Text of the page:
After getting acquainted with the “mild” pyramids, we set forth for the Pyramid of the Sun and Pyramid of the Moon.  That was a task in itself!  On each set of stairs, there would be a vendor that placed themselves just where you needed to walk so it was hard to avoid them.  They would usually oblige to the “no gracias”, but as we got closer to the Pyramid of the Sun, they began to get a bit relentless.  This was the first time that we were being followed and almost grabbed to look at a piece of jewelry we had already seen.  What did not help in matters was the fact that there was thunder starting to brew, and it was getting increasingly louder, but as we know, I like a challenge and wanted to climb the pyramid anyway!

After running up one medium-sized pyramid, I knew I should take my time on the Pyramid of the Sun as this was the largest one.  About one level up, you will notice how your breathing has to change due to the difference in altitude.  By mid-level, I was sweating.  By the time we made it to the top I was praising Jesus and panting, but I made it!  The view was incredible and the thunder was loud.  Being on top of something so massive made the big problems I had in my personal life seem small.  When you think about how old the pyramids were, and how they are still standing with their immaculate details, it can be overwhelming.  It might be the nerd in me, but I felt honored to be standing in such a historical place.

We were able to capture some great photos before starting our trek down to the site.  Now, climbing the pyramid was physically daunting, but descending was the mental game.  There would sometimes be a rope that flopped as people moved it, so there was nothing sturdy for you to hold.  You were going to get a true experience of how it was done in Mesoamerica.  After you’re done and looking for the exits, you will find more strategically placed vendors and restaurants aiming to lure you in with specials and deals.  Remember: barter, barter, barter!

Much to our relief, the bus that returned to Metro Autobuses del Norte was much newer and had the best prize of all, air conditioning! We were able to recline and enjoy the scenic 40-minute route home.  As we did not have cell phone service, we secured an authorized taxi for $120MXN and headed home.  Considering the fact that the only thing we had in our system before / during / after the pyramid hike were water and chips, we made our stop at Pirate’s Burgers where we devoured our meal and enjoyed an early night’s slumber.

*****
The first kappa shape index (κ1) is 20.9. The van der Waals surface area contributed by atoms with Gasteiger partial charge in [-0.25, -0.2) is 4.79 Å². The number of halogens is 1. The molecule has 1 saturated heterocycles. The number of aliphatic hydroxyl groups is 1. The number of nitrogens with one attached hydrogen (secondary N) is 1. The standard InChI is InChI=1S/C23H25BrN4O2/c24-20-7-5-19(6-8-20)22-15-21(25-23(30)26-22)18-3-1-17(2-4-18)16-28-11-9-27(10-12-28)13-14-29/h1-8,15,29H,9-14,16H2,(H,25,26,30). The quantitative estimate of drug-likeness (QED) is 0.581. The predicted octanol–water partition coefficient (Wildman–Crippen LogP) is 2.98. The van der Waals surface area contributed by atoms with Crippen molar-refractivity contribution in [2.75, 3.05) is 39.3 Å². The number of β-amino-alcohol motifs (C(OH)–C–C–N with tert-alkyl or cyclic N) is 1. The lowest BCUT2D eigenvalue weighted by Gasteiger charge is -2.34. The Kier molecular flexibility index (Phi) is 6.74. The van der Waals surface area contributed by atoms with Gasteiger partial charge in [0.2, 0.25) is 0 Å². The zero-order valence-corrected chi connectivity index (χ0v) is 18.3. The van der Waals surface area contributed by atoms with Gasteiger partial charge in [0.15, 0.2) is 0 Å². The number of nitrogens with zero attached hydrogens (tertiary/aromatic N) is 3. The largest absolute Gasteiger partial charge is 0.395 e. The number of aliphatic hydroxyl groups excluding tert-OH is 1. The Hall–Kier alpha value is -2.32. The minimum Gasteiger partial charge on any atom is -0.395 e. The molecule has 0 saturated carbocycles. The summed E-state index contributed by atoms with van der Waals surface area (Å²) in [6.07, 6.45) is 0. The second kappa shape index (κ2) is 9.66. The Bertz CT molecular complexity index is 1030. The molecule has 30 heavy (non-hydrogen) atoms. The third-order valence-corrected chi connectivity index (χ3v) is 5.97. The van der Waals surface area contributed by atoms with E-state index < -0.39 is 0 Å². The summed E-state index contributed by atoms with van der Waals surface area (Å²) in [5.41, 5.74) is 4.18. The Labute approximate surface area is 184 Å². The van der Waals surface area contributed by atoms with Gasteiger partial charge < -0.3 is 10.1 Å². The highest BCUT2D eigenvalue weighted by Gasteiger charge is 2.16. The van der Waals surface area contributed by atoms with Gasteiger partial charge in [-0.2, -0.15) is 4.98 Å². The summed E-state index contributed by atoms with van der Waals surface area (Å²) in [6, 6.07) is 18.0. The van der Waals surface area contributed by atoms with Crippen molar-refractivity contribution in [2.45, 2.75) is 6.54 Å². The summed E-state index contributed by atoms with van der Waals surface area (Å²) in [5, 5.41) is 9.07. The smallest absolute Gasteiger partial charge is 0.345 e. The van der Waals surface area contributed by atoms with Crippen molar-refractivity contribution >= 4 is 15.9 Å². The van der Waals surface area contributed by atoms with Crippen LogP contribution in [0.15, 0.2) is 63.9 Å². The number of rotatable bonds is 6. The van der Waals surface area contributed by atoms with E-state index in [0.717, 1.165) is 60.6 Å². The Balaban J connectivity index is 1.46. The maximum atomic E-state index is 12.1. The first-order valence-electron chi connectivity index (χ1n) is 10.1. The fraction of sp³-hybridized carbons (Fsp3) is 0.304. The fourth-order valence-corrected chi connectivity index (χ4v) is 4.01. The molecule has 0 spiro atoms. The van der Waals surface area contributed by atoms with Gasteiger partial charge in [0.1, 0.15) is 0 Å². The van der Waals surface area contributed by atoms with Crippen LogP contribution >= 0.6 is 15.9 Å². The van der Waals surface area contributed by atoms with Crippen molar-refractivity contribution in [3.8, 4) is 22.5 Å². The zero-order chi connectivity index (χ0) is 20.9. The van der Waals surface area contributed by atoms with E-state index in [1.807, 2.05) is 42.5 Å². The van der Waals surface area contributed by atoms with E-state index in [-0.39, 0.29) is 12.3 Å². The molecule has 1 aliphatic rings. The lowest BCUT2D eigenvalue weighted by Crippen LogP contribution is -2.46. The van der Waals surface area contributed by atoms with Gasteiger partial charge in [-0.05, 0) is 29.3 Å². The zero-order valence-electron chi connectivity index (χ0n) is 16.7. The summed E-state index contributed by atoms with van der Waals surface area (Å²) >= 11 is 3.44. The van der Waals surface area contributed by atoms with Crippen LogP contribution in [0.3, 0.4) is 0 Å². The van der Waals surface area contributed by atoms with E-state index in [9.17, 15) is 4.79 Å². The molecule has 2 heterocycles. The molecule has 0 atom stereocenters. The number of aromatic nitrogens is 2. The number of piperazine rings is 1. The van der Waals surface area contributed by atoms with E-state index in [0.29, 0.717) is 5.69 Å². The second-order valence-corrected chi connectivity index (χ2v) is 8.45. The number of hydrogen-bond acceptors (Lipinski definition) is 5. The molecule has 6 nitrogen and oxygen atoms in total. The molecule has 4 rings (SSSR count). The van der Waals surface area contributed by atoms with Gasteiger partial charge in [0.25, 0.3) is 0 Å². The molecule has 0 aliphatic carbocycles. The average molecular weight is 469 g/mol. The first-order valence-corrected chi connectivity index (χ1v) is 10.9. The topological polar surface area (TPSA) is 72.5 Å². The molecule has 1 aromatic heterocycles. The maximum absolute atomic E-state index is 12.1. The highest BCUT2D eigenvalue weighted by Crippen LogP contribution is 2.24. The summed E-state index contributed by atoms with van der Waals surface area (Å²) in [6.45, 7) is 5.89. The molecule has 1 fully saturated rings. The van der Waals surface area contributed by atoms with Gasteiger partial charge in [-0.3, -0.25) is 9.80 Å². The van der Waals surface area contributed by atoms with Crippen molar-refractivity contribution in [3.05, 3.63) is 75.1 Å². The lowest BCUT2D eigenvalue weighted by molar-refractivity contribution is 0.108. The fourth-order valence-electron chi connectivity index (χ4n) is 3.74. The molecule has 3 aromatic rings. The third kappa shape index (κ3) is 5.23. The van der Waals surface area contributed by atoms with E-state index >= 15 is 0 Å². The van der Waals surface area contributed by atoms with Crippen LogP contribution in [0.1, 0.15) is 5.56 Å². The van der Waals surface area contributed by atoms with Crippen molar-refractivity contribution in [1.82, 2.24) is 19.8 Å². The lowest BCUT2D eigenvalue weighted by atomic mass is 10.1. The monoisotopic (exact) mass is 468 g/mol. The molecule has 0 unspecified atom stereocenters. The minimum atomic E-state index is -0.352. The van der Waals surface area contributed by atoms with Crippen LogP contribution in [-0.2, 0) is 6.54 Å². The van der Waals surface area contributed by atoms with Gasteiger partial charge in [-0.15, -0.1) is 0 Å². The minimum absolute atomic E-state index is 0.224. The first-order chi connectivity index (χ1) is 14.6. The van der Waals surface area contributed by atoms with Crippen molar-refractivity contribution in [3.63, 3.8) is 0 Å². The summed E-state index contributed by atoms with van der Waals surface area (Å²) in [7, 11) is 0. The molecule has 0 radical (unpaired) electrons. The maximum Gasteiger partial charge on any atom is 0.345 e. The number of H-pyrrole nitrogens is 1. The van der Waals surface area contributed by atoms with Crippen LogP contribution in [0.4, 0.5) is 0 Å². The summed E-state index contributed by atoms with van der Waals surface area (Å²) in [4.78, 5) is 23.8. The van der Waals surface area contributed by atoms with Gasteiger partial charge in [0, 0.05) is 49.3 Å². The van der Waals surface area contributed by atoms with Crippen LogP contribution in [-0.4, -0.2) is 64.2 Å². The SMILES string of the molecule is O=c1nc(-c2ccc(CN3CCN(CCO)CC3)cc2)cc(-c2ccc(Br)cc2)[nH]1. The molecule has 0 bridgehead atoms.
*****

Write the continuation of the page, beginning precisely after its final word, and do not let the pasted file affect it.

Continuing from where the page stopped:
Courtney’s Suggestions for Teotihuacán:

  1. Bring a pair of closed toe shoes with good traction. For some reason, I wore the same pair of white sandals throughout the duration of the ENTIRE trip (Cancún included) even though I was well aware that we were going to an archaeological site.
  2. Bring Mexican currency (i.e. pesos) if you have any inclination that you might want to pick up a few souvenirs. Please do not be that person begging for them to take your dollars. Yes, some stands might accept Visa, most do not.
  3. WATCH the currency you receive. We do not believe that it was with mal intent, but I received a counterfeit $200 MXN bill at the bus terminal while receiving my change and rushing for the bus (but hey, it will be glued into my travel scrapbook).
  4. Keep a supply-filled sack / backpack. Vendors will be on the bus / pyramid site trying to sell you water, soda, snacks, and food. Don’t blow your budget on things that you can bring yourself, as they let you bring it into the site.
  5. Try your best not to get frustrated! It can be annoying after you have climbed up and down a 250ft pyramid to have vendors relentlessly in your face trying to sell you the same frog you purchased a mile ago.  Keep going with “no gracias”, but when the time calls for it, elevate your voice when absolutely necessary (i.e. someone grabbing you or following you).

Peace and Blessings,